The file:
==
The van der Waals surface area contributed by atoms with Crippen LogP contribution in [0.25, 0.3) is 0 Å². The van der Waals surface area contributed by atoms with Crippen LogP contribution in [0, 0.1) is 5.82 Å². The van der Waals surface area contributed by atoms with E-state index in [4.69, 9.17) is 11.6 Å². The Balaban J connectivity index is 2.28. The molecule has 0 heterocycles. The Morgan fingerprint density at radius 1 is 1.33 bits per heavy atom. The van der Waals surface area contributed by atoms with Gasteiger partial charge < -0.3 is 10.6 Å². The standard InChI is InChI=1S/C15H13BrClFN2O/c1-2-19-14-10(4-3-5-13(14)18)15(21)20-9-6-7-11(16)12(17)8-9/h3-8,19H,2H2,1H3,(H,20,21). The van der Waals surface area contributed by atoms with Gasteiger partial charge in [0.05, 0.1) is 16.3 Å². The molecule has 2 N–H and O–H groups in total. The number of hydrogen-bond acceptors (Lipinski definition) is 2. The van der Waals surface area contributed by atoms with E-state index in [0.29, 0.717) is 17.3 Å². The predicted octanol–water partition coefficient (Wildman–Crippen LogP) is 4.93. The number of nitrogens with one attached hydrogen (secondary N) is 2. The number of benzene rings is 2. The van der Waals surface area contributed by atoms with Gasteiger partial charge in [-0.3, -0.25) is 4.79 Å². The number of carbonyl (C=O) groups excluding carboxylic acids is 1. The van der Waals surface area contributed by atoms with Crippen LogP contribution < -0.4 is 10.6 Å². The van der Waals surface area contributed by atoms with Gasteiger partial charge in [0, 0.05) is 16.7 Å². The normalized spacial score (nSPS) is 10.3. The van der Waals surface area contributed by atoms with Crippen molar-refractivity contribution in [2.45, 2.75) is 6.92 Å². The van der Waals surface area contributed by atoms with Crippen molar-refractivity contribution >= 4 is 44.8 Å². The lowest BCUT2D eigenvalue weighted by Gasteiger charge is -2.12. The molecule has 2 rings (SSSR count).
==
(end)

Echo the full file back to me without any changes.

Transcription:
The van der Waals surface area contributed by atoms with Crippen LogP contribution in [0.25, 0.3) is 0 Å². The van der Waals surface area contributed by atoms with Crippen LogP contribution in [0, 0.1) is 5.82 Å². The van der Waals surface area contributed by atoms with E-state index in [4.69, 9.17) is 11.6 Å². The Balaban J connectivity index is 2.28. The molecule has 0 heterocycles. The Morgan fingerprint density at radius 1 is 1.33 bits per heavy atom. The van der Waals surface area contributed by atoms with Gasteiger partial charge < -0.3 is 10.6 Å². The standard InChI is InChI=1S/C15H13BrClFN2O/c1-2-19-14-10(4-3-5-13(14)18)15(21)20-9-6-7-11(16)12(17)8-9/h3-8,19H,2H2,1H3,(H,20,21). The van der Waals surface area contributed by atoms with Gasteiger partial charge in [0.05, 0.1) is 16.3 Å². The molecule has 2 N–H and O–H groups in total. The number of hydrogen-bond acceptors (Lipinski definition) is 2. The van der Waals surface area contributed by atoms with E-state index in [0.29, 0.717) is 17.3 Å². The predicted octanol–water partition coefficient (Wildman–Crippen LogP) is 4.93. The number of nitrogens with one attached hydrogen (secondary N) is 2. The number of benzene rings is 2. The van der Waals surface area contributed by atoms with Gasteiger partial charge in [-0.3, -0.25) is 4.79 Å². The number of carbonyl (C=O) groups excluding carboxylic acids is 1. The van der Waals surface area contributed by atoms with Crippen LogP contribution < -0.4 is 10.6 Å². The van der Waals surface area contributed by atoms with Gasteiger partial charge in [0, 0.05) is 16.7 Å². The normalized spacial score (nSPS) is 10.3. The van der Waals surface area contributed by atoms with Crippen molar-refractivity contribution in [2.45, 2.75) is 6.92 Å². The van der Waals surface area contributed by atoms with Crippen molar-refractivity contribution >= 4 is 44.8 Å². The lowest BCUT2D eigenvalue weighted by Gasteiger charge is -2.12. The molecule has 2 rings (SSSR count).